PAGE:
Note that when determining reasonableness, a judge or jury can consider whether you knew that the person you fought back against threatened or harmed another in the past.4
Also note that people who experience mental health issues may encounter challenges in convincing others that their belief about an imminent danger is justified. For example, someone who hears voices or suffers from extreme paranoia might act to defend themselves and harm others. However, a rational person under similar circumstances may not perceive any threat at all.
2.3. No more force than necessary
In California, you can only use enough force in defending yourself that is reasonably necessary under the circumstances. This means an amount of force that a reasonable person would believe is necessary under the circumstances.5
If you used more force than was proportionate, you did not act in lawful defense of yourself.6
Someone who has been threatened or harmed by a person in the past is justiﬁed in acting more quickly or taking greater self-defense measures against that person.7
Example: It is unreasonable for Jenny to stab Doug when he tells her that he hates her. The stabbing is more force than was reasonably necessary.
Though the stabbing could be reasonable if Doug is her husband, had committed spousal abuse and domestic battery in the past, and was intoxicated and considered a mean drunk.
2.4. No duty to retreat
California is a “stand your ground state.”
Therefore you do not have to retreat, or run away, in order to lawfully claim self-defense. This is so even if safety could have been achieved by retreating.8
Example: A drunk bar patron with brass knuckles approaches Nick and tells him he is going to “crush him” if he does not leave. Here, Nick can stand his ground and use force even though he could easily leave the bar and walk away from the harm.
2.5. Initial aggressor
In California, you can assert self-defense if you were the aggressor in a fight only if:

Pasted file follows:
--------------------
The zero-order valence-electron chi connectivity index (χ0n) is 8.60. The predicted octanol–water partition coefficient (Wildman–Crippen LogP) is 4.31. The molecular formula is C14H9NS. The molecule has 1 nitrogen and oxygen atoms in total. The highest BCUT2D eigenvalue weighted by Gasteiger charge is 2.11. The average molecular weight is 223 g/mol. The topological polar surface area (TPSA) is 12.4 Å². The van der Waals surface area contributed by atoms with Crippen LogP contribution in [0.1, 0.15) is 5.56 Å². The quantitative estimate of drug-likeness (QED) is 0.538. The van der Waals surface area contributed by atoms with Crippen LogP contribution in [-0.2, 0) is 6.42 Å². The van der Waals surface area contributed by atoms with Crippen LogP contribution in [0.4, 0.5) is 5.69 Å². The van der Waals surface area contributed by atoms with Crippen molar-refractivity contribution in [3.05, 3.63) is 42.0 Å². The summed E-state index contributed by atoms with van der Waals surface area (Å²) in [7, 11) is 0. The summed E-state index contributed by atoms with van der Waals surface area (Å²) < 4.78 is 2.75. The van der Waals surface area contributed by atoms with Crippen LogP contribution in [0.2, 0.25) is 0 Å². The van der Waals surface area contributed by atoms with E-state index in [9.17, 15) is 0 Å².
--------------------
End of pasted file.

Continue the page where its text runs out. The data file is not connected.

- you made a good faith effort to stop fighting and indicated this to the other person, or
- you initially attacked with non-deadly force, and the other person responded with deadly force.9
Example: Greg picks a fight by pushing Tom, who responds by stabbing Greg. Here, Greg can probably pull out a gun and shoot Tom in self-defense since Tom “upgraded” the fight by using deadly force with the stab.
3. What about defense of others and property?
You can use self-defense as a California legal defense when you defend
- another person (“defense of another”), or
- your property.
The following must be true for this defense to work with regards to defending another person:
- you reasonably believed that the other person was in imminent danger,
- you reasonably believed you needed to use force to prevent the danger, and
- you used no more force than necessary.10
The following must be true for this defense to work with regards to defending property:
- there was an imminent threat of harm to your property, and
- you used reasonable force to defend your property.11
4. What is the Castle Doctrine?
Under California’s Castle Doctrine, there is no duty to retreat from an intruder in your home. You can confront them and chase them away.
The Castle Doctrine even allows you to use deadly force inside your home when an intruder uses force to break in.12 Under Penal Code 198.5 PC, you are presumed to have a reasonable fear of imminent harm when someone breaks into your home.13
Example: In the middle of the night, a burglar shatters John’s windows and enters the living room. John can legally fire his handgun at the burglar in self-defense or in defense of someone else in his home even if the burglar had no intent to kill anyone.